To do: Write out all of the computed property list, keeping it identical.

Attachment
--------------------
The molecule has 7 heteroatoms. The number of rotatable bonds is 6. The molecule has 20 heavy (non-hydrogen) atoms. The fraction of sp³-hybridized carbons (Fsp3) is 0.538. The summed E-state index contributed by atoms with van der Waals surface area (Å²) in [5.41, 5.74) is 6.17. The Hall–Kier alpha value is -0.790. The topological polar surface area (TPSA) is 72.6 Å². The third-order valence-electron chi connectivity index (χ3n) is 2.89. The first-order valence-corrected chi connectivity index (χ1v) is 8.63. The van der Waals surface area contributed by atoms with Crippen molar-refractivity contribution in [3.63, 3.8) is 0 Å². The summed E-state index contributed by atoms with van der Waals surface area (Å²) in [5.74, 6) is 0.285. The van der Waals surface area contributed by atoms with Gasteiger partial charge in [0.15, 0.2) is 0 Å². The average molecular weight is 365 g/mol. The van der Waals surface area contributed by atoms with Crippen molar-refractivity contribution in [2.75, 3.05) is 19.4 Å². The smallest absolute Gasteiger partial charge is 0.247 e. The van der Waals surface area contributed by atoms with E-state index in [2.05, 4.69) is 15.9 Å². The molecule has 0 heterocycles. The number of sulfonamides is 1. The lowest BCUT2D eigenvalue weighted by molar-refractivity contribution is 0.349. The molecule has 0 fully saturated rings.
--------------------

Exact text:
The molecule has 7 heteroatoms. The number of rotatable bonds is 6. The molecule has 20 heavy (non-hydrogen) atoms. The fraction of sp³-hybridized carbons (Fsp3) is 0.538. The summed E-state index contributed by atoms with van der Waals surface area (Å²) in [5.41, 5.74) is 6.17. The Hall–Kier alpha value is -0.790. The topological polar surface area (TPSA) is 72.6 Å². The third-order valence-electron chi connectivity index (χ3n) is 2.89. The first-order valence-corrected chi connectivity index (χ1v) is 8.63. The van der Waals surface area contributed by atoms with Crippen molar-refractivity contribution in [3.63, 3.8) is 0 Å². The summed E-state index contributed by atoms with van der Waals surface area (Å²) in [5.74, 6) is 0.285. The van der Waals surface area contributed by atoms with Gasteiger partial charge in [0.15, 0.2) is 0 Å². The average molecular weight is 365 g/mol. The van der Waals surface area contributed by atoms with Crippen molar-refractivity contribution in [2.75, 3.05) is 19.4 Å². The smallest absolute Gasteiger partial charge is 0.247 e. The van der Waals surface area contributed by atoms with E-state index in [2.05, 4.69) is 15.9 Å². The molecule has 0 heterocycles. The number of sulfonamides is 1. The lowest BCUT2D eigenvalue weighted by molar-refractivity contribution is 0.349. The molecule has 0 fully saturated rings.